“I will eviscerate you in fiction.”

Imagine being Chaucer before The Canterbury Tales.

Nobody you know writes poetry in English. Certainly nobody you know writes poetry in English in iambic pentameter.

For centuries, the literati have written in Latin (or French), but you, Chaucer, have the idea of writing in English. (Middle English, for you literary types.)

Great literature.

High symbolism.

Various characters in all their embarrassing and heroic complexity.

Except you do it in English. Even worse, you do it in rhyming, metered verse.

Your first effort involves an animal allegorya parliament of birds.

Nobody reads it. (Well, not as many as you’d hoped!)

So you seek adventure in other ways.

And lose all your clothes gambling.

Which means you end up on a road somewhere in France, naked, trudging.

When a not-knight comes along with his fellow servants and rescues you, if you will forge for him patents of nobility.

You spend the next year writing heraldic introductions for him and proofs that he is of the nobility.

But you still have this need for gold.

So you play at cards.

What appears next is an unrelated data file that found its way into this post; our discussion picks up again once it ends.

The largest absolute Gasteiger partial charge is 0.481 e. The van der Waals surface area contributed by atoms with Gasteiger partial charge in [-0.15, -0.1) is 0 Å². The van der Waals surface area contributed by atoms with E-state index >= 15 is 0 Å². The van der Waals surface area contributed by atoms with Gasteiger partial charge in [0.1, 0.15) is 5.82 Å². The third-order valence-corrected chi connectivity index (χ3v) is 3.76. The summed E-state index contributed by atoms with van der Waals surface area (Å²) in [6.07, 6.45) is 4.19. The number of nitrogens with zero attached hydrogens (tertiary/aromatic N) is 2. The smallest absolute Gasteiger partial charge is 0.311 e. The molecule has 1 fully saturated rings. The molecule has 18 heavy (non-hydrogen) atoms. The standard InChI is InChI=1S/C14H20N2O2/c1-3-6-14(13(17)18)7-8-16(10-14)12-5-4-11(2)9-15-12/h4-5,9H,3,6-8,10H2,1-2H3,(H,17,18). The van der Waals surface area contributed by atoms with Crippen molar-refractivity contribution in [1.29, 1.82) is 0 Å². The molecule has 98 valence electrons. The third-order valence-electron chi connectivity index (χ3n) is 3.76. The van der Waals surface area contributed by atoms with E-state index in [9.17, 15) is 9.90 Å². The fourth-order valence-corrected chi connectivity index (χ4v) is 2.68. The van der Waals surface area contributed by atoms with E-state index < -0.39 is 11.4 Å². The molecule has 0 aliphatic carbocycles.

And lose all your clothes.

Your not-knight confronts you about your gold-digging

And you beg, “Please, Will... Please, will you help me, Sir Ulrich? I promise you won’t regret it.”

Your creditors mock you when you give them their gambling gains.

“It’s sixes-and-sevens tonight, Chaucer. Do you feel lucky?” “Do you wear enough clothes?”

“Go on, be gone. I’m done with you,” you respond. “Except to exact my revenge.”

The Pardoner and Summoner grin. “What on earth could you possibly do to us?”

You riposte: “I will eviscerate you in fiction. Every last pimple, every last character flaw. I was naked for a day. You will be naked for eternity.”

They scoff. 

Because who cares what some naked poet-to-be says he can do with words? They’re the ones with the gold!

The poets of the Dragon Common Room have gambled our gold in the hope of winning at the telling of tales.

But we’re naked.

Please, will you help us?

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